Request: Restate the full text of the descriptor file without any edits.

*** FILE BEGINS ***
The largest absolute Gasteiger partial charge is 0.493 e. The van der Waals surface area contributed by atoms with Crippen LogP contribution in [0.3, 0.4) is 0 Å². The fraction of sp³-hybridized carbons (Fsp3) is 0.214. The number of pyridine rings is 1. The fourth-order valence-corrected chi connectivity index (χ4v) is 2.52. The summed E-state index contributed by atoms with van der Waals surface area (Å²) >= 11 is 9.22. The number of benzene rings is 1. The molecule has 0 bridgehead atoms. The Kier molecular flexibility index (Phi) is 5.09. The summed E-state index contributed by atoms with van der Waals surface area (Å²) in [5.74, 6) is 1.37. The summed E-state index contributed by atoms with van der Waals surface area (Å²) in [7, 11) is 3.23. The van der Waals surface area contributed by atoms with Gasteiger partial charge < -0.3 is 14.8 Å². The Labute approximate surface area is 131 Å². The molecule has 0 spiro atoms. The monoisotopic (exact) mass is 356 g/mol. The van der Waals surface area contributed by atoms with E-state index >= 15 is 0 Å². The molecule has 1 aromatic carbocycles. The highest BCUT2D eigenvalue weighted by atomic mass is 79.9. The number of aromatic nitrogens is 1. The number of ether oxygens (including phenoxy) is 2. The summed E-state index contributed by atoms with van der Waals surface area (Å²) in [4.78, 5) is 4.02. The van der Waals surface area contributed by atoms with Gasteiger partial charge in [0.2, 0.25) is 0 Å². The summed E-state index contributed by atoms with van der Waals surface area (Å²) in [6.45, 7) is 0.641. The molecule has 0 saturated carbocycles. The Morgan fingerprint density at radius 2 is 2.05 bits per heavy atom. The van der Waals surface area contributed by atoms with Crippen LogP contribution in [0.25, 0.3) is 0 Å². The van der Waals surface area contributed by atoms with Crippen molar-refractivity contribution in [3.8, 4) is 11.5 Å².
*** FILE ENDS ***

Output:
The largest absolute Gasteiger partial charge is 0.493 e. The van der Waals surface area contributed by atoms with Crippen LogP contribution in [0.3, 0.4) is 0 Å². The fraction of sp³-hybridized carbons (Fsp3) is 0.214. The number of pyridine rings is 1. The fourth-order valence-corrected chi connectivity index (χ4v) is 2.52. The summed E-state index contributed by atoms with van der Waals surface area (Å²) >= 11 is 9.22. The number of benzene rings is 1. The molecule has 0 bridgehead atoms. The Kier molecular flexibility index (Phi) is 5.09. The summed E-state index contributed by atoms with van der Waals surface area (Å²) in [5.74, 6) is 1.37. The summed E-state index contributed by atoms with van der Waals surface area (Å²) in [7, 11) is 3.23. The van der Waals surface area contributed by atoms with Gasteiger partial charge < -0.3 is 14.8 Å². The Labute approximate surface area is 131 Å². The molecule has 0 spiro atoms. The monoisotopic (exact) mass is 356 g/mol. The van der Waals surface area contributed by atoms with E-state index >= 15 is 0 Å². The molecule has 1 aromatic carbocycles. The highest BCUT2D eigenvalue weighted by atomic mass is 79.9. The number of aromatic nitrogens is 1. The number of ether oxygens (including phenoxy) is 2. The summed E-state index contributed by atoms with van der Waals surface area (Å²) in [4.78, 5) is 4.02. The van der Waals surface area contributed by atoms with Gasteiger partial charge in [0.2, 0.25) is 0 Å². The summed E-state index contributed by atoms with van der Waals surface area (Å²) in [6.45, 7) is 0.641. The molecule has 0 saturated carbocycles. The Morgan fingerprint density at radius 2 is 2.05 bits per heavy atom. The van der Waals surface area contributed by atoms with Crippen LogP contribution in [0.25, 0.3) is 0 Å². The van der Waals surface area contributed by atoms with Crippen molar-refractivity contribution in [3.8, 4) is 11.5 Å².